A mostly cloudy and murky day with widespread hill fog and outbreaks of rain.Read the full story ›
Official figures show areas of Caerphilly, Rhyl, Wrexham, Rhondda Cynon Taf and Bridgend to be the most deprived in Wales.Read the full story ›
A community in Caerphilly has been ranked as the most deprived in Wales.
The area labelled as St. James 3, which includes the Lansbury Park estate, has taken the top position in the new Welsh Index of Multiple Deprivation.
The index for 2014 - released today - measures factors like income, housing, health, education and access to services.
2011's most deprived community, in Rhyl West, is now in second place.
Blaenau Gwent and Merthyr Tydfil have the highest concentration of deprived communities across Wales.
A £500 million investment has been secured for a new riverside development in Cardiff, which would link the City Centre with Cardiff Bay.Read the full story ›
The mother of a boy with a rare genetic condition has travelled to Westminster, to launch a manifesto for change for seriously ill children.Read the full story ›
The British Beekeepers Association (BBKA) says better weather and better beekeeping have upped honey production
It says beekeepers across Wales have reported an average yield of 26lbs of honey per colony this year according to the annual Honey Survey.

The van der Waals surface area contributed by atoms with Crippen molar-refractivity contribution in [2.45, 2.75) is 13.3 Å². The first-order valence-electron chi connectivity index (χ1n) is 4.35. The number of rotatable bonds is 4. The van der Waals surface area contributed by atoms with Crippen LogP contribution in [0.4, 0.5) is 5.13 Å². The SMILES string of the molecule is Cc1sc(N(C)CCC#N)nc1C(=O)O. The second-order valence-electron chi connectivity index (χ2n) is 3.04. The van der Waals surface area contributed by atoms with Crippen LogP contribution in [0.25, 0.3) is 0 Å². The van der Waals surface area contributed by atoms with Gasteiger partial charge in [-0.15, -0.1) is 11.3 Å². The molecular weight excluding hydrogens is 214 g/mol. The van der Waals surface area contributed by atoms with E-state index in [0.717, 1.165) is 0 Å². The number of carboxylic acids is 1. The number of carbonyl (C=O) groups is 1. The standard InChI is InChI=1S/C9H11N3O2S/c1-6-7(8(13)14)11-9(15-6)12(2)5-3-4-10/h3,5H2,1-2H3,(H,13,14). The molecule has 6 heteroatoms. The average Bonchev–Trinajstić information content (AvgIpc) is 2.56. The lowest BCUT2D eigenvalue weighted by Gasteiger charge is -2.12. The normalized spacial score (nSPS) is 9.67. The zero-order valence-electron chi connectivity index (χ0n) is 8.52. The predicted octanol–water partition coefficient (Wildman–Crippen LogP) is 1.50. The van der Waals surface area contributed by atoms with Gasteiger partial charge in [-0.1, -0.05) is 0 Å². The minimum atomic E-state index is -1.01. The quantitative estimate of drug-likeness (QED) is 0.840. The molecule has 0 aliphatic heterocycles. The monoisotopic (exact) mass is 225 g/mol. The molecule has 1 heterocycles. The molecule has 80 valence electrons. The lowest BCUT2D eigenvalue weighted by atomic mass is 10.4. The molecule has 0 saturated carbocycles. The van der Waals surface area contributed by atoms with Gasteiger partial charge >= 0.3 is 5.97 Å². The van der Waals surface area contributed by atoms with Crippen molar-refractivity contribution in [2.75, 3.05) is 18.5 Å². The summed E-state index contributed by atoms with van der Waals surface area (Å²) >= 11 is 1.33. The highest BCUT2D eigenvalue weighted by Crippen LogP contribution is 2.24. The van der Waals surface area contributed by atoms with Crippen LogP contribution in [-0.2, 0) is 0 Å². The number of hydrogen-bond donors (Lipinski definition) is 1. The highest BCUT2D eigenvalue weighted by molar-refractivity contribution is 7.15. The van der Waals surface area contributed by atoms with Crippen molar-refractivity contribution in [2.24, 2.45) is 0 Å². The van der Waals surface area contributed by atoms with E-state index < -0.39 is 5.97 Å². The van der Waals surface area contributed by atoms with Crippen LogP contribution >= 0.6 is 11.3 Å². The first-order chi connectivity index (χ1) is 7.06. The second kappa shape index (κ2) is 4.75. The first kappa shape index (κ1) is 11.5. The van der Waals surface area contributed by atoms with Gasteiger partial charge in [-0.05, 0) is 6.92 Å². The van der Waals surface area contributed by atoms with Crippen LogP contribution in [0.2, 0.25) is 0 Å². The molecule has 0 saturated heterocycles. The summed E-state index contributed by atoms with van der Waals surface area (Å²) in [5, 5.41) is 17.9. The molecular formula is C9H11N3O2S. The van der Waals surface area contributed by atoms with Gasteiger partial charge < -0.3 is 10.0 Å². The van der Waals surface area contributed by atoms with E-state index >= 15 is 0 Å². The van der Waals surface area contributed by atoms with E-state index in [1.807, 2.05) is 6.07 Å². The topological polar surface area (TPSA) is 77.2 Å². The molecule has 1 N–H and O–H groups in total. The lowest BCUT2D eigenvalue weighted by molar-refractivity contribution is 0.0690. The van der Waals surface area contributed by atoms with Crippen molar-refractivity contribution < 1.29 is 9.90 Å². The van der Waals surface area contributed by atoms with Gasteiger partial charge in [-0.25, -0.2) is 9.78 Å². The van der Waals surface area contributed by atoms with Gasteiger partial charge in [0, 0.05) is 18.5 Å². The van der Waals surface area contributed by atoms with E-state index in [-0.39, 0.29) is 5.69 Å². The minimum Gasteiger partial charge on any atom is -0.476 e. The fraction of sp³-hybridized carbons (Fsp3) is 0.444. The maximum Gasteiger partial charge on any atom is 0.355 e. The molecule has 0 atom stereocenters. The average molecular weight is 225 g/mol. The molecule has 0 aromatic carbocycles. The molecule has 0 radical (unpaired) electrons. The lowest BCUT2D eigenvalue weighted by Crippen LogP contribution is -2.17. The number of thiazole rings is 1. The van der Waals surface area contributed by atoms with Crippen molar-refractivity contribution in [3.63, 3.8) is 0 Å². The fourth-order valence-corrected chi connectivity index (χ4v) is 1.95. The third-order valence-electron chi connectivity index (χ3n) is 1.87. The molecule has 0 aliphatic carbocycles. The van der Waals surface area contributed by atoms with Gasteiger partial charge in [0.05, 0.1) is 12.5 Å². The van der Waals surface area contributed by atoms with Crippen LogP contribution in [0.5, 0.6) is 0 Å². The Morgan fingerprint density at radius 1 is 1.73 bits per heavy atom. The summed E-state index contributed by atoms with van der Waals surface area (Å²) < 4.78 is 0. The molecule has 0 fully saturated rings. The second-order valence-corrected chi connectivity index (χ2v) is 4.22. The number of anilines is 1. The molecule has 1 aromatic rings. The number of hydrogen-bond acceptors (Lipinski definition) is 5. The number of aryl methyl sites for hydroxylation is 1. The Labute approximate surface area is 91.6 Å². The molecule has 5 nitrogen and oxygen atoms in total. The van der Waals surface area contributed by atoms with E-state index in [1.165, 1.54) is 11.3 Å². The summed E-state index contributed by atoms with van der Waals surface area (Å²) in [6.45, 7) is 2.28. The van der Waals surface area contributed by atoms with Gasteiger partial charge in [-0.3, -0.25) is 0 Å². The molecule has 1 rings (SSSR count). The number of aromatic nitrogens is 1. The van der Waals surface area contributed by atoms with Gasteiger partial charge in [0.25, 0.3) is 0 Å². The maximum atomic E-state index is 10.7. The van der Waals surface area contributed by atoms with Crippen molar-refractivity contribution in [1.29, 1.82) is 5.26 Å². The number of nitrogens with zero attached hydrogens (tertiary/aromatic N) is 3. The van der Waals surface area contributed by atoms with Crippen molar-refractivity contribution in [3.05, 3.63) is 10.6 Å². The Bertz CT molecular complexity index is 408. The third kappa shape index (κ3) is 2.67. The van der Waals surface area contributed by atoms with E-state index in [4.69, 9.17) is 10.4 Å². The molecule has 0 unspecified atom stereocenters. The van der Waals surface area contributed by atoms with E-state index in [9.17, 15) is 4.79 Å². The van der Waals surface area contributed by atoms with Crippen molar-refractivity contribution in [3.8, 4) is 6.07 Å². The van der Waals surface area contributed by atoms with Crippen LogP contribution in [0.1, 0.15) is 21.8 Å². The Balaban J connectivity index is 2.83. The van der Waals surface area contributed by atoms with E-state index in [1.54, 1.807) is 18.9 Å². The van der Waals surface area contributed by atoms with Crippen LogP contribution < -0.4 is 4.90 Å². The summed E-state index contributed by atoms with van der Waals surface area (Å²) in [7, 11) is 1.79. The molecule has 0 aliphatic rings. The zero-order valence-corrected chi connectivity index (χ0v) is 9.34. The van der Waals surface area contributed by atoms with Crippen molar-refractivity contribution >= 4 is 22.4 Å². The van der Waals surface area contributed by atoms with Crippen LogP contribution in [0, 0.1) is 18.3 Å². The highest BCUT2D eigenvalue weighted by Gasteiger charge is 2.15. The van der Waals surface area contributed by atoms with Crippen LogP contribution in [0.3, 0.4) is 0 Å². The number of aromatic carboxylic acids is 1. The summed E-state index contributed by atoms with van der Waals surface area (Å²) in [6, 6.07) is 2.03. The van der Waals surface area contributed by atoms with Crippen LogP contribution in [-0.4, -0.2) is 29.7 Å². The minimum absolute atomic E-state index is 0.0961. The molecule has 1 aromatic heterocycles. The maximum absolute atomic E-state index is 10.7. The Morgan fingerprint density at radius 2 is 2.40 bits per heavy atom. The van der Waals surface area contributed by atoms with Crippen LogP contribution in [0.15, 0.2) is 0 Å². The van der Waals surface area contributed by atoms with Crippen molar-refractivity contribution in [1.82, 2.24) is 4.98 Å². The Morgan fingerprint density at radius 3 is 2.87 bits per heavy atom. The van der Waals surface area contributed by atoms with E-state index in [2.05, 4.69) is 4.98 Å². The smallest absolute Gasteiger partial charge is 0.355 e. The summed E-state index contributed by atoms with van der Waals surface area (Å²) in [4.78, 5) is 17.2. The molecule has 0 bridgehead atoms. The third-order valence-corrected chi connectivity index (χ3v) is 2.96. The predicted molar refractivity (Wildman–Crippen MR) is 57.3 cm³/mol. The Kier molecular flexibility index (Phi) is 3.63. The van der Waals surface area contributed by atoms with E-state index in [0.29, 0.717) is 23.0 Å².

That's an increase of almost a fifth on the 22lbs per colony reported by beekeepers in Wales in 2013, and is a far cry from the 10lbs per colony in 2012.
Conducted by BBKA amongst 2,000 beekeepers across the UK, the annual Honey Survey explores the current year’s honey yield and the factors affecting honey bee colonies and honey production. It shows a rise in British production.
While this increase is great news for beekeepers and honey bees, the historic average is 40lbs plus per hive so there is still some way to go if we are to return to our most productive....
A wet Wednesday with plenty of cloud aroundRead the full story ›
A cold night but temperatures remain above zeroRead the full story ›
Watch our report on events held to mark 'White Ribbon Day' - and access information and advice on domestic abuse and how to get help.Read the full story ›
Unison, one of the unions that recently agreed a Welsh NHS pay deal, is opposing the £10,000 increase proposed by the AMs' pay review body. The union reluctantly accepted that Welsh Government couldn't afford a 1% increase recommended for health workers this year.
A £10,000 pay rise for Assembly Members cannot be justified, particularly when you take into account the struggle that so many working people are experiencing day in and day out.
Unison argues that the outcomes of pay review bodies should be respected, however, the Welsh Government were unable to implement the 1% pay review recommendation made for health workers due to financial constraints placed on them from Westminster.
With this in mind, not only would it be a case of double standards if AMs accepted an 18% pay award, but it would also be an insult to health workers across Wales.
We are urging AMs to reject the pay recommendation. Our members deserve to be paid fairly for the work that they do and until this can be achieved, it would be unjust for AMs to accept a pay increase, especially of this magnitude.